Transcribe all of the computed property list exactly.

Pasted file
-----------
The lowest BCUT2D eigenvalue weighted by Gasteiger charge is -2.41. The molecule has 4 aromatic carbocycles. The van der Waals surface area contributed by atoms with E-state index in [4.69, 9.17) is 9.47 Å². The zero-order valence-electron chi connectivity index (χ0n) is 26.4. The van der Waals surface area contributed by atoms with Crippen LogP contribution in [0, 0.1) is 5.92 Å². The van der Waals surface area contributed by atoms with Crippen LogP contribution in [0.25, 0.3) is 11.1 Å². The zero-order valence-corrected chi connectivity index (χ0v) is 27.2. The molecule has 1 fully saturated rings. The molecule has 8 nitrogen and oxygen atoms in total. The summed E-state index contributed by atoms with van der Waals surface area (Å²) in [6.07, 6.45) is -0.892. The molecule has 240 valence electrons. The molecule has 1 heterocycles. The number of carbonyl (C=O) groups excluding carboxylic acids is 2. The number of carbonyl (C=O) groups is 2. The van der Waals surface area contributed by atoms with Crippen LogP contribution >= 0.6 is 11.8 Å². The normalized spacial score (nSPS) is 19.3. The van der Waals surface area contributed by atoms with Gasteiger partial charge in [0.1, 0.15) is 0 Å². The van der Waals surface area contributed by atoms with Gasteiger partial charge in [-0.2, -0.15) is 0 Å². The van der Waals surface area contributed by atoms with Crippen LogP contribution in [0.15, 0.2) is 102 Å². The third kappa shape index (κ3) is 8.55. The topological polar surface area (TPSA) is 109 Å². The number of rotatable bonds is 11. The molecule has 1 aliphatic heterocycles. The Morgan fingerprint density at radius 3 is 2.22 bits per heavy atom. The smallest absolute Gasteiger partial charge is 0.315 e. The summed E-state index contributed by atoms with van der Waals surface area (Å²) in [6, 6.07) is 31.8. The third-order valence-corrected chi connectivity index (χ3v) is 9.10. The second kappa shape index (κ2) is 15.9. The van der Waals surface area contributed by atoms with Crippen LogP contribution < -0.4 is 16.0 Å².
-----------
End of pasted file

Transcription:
The lowest BCUT2D eigenvalue weighted by Gasteiger charge is -2.41. The molecule has 4 aromatic carbocycles. The van der Waals surface area contributed by atoms with E-state index in [4.69, 9.17) is 9.47 Å². The zero-order valence-electron chi connectivity index (χ0n) is 26.4. The van der Waals surface area contributed by atoms with Crippen LogP contribution in [0, 0.1) is 5.92 Å². The van der Waals surface area contributed by atoms with Crippen LogP contribution in [0.25, 0.3) is 11.1 Å². The zero-order valence-corrected chi connectivity index (χ0v) is 27.2. The molecule has 1 fully saturated rings. The molecule has 8 nitrogen and oxygen atoms in total. The summed E-state index contributed by atoms with van der Waals surface area (Å²) in [6.07, 6.45) is -0.892. The molecule has 240 valence electrons. The molecule has 1 heterocycles. The number of carbonyl (C=O) groups excluding carboxylic acids is 2. The number of carbonyl (C=O) groups is 2. The van der Waals surface area contributed by atoms with Crippen LogP contribution >= 0.6 is 11.8 Å². The normalized spacial score (nSPS) is 19.3. The van der Waals surface area contributed by atoms with Gasteiger partial charge in [0.1, 0.15) is 0 Å². The van der Waals surface area contributed by atoms with Gasteiger partial charge in [-0.2, -0.15) is 0 Å². The van der Waals surface area contributed by atoms with Crippen LogP contribution in [0.15, 0.2) is 102 Å². The third kappa shape index (κ3) is 8.55. The topological polar surface area (TPSA) is 109 Å². The number of rotatable bonds is 11. The molecule has 1 aliphatic heterocycles. The Morgan fingerprint density at radius 3 is 2.22 bits per heavy atom. The smallest absolute Gasteiger partial charge is 0.315 e. The summed E-state index contributed by atoms with van der Waals surface area (Å²) in [6, 6.07) is 31.8. The third-order valence-corrected chi connectivity index (χ3v) is 9.10. The second kappa shape index (κ2) is 15.9. The van der Waals surface area contributed by atoms with Crippen LogP contribution < -0.4 is 16.0 Å².